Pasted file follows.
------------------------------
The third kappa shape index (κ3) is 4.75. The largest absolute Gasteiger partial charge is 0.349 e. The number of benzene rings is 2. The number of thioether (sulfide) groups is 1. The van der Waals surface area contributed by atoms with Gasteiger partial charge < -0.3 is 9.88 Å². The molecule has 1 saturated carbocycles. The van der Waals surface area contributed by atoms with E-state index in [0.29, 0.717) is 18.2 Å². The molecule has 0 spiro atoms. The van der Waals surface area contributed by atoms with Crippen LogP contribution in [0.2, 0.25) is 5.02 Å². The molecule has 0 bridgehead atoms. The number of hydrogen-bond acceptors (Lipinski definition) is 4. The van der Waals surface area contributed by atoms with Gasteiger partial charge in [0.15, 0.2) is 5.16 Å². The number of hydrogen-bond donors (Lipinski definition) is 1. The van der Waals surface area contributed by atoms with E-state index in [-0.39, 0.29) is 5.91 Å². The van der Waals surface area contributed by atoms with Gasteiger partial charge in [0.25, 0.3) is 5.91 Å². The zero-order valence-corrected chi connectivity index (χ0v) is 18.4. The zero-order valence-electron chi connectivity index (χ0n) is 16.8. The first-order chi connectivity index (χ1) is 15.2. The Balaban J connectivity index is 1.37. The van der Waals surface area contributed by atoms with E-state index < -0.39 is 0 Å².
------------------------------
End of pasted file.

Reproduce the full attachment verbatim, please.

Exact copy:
The third kappa shape index (κ3) is 4.75. The largest absolute Gasteiger partial charge is 0.349 e. The number of benzene rings is 2. The number of thioether (sulfide) groups is 1. The van der Waals surface area contributed by atoms with Gasteiger partial charge < -0.3 is 9.88 Å². The molecule has 1 saturated carbocycles. The van der Waals surface area contributed by atoms with E-state index in [0.29, 0.717) is 18.2 Å². The molecule has 0 spiro atoms. The van der Waals surface area contributed by atoms with Crippen LogP contribution in [0.2, 0.25) is 5.02 Å². The molecule has 0 bridgehead atoms. The number of hydrogen-bond acceptors (Lipinski definition) is 4. The van der Waals surface area contributed by atoms with Gasteiger partial charge in [0.15, 0.2) is 5.16 Å². The number of hydrogen-bond donors (Lipinski definition) is 1. The van der Waals surface area contributed by atoms with E-state index in [-0.39, 0.29) is 5.91 Å². The van der Waals surface area contributed by atoms with Gasteiger partial charge in [0.25, 0.3) is 5.91 Å². The zero-order valence-corrected chi connectivity index (χ0v) is 18.4. The zero-order valence-electron chi connectivity index (χ0n) is 16.8. The first-order chi connectivity index (χ1) is 15.2. The Balaban J connectivity index is 1.37. The van der Waals surface area contributed by atoms with E-state index < -0.39 is 0 Å².